Then they got up, opened their wardrobes, chests, and closets, took out their best clothes, and made themselves beautiful in front of their mirrors, all the time jumping about in anticipation of the dance. However, the youngest one said, "I'm not sure. You are all very happy, but I'm afraid that something bad is going to happen!"
"You snow goose," said the oldest one. "You are always afraid! Have you forgotten how many princes have been here for nothing. I wouldn't even have had to give this soldier a sleeping potion. He would never have woken up."
When they were ready, they first approached the soldier, but he did not move at all, and as soon as they thought it was safe, the oldest one went to her bed and knocked on it. It immediately sank beneath the floor, revealing a trapdoor. The soldier saw how they all climbed down, one after the other, the oldest one leading the way. He jumped up, put on the cloak, and followed immediately after the youngest one. Halfway down the stairs he stepped on her dress. Frightened, she called out, "It's not right! Something is holding my dress."
"Don't be so simple," said the oldest one. "You just caught yourself on a hook."
They continued until they came to a magnificent walkway between rows of trees. Their leaves were all made of silver, and they shone and glistened. The soldier broke off a twig in order to prove where he had been, and a loud cracking sound came from the tree. The youngest one called out again, "It's not right. Didn't you hear that sound? That has never happened before."
The oldest one said, "That is just a joyful salute that they are firing because soon we will have disenchanted our princes." Then they came to a walkway where the tress were all made of gold, and finally to a third one, where they were made of clear diamonds. He broke a twig from each of these. The cracking sound frightened the youngest one each time, but the oldest one insisted that it was only the sounds of joyful salutes. They continued on until they came to a large body of water. Twelve boats were there, and in each boat there was a handsome prince waiting for them. Each prince took a princess into his boat. The soldier sat next to the youngest princess, and her prince said, "I am as strong as ever, but the boat seems to be much heavier. I am rowing as hard as I can."
"It must be the warm weather," said the youngest princess. "It's too hot for me as well."
On the other side of the water there was a beautiful, brightly illuminated castle. Joyful music, kettle drums, and trumpets sounded forth. They rowed over and went inside. Each prince danced with his princess. The invisible soldier danced along as well, and when a princess held up a goblet of wine, he drank it empty as she lifted it to her mouth. This always frightened the youngest one, but the oldest one silenced her every time. They danced there until three o'clock the next morning when their shoes were danced to pieces and they had to stop. The princes rowed them back across the water. This time the soldier took a seat next to the oldest princess in the lead boat. They took leave from their princes on the bank and promised to come back the next night.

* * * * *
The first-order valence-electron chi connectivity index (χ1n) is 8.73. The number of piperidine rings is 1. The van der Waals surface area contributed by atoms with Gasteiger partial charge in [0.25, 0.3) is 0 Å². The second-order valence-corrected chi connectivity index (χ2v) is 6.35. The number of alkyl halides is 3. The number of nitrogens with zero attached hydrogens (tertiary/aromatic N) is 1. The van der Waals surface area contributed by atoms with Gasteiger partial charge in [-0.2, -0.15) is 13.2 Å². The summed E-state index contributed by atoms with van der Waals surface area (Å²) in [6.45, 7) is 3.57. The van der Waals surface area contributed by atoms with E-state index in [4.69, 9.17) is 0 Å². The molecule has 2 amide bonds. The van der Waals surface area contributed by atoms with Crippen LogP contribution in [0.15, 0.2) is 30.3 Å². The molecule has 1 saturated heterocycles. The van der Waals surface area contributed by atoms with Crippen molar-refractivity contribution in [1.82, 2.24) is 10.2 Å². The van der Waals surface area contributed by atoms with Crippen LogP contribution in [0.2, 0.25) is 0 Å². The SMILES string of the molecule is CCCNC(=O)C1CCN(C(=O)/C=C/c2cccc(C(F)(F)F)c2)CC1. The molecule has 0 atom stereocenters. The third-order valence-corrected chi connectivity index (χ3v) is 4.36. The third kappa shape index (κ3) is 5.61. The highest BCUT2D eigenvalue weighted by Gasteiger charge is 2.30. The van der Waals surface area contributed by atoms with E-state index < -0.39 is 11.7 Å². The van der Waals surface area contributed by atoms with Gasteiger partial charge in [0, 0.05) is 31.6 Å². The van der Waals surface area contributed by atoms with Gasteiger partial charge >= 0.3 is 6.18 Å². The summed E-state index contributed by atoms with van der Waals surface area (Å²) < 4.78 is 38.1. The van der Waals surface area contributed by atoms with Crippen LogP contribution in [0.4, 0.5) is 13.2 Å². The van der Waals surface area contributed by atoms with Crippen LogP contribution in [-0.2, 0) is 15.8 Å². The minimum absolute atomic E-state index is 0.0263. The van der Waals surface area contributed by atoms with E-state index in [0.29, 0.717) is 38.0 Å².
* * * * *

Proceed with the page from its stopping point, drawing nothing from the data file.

When they were on the steps the soldier ran ahead and got into bed. When the twelve tired princesses came in slowly, he was again snoring loudly. "He will be no risk to us," they said. Then they took off their beautiful clothes and put them away, placed their worn out shoes under their beds, and went to bed.
The next morning the soldier said nothing, for he wanted to see the amazing thing once again. He went along the second and third nights, and everything happened as before. Each time they danced until their shoes were in pieces. The third time he also took along a goblet as a piece of evidence.
The hour came when he was to give his answer, and he brought the three twigs and the goblet before the king. The twelve princesses stood behind the door and listened to what he had to say. The king asked, "Where did my daughters dance their shoes to pieces?"
He answered, "in an underground castle with twelve princes." Then he told the whole story and brought forth the pieces of evidence. When they saw that they had been betrayed, and that their denials did no good, they admitted everything. Then the king asked him which one he wanted for a wife.
He answered, "I myself am no longer young, so give me the oldest one."
Their wedding was held the same day, and the kingdom was promised to him following the king's death. But the princes had as many days added to their curse as they had spent nights dancing with the twelve princesses.
Source: Jacob and Wilhelm Grimm, "Die zertanzten Schuhe," Kinder- und Haus-Marchen, vol. 2 (Berlin: Realschulbuchhandlung, 1815), no. 47, pp. 239-45.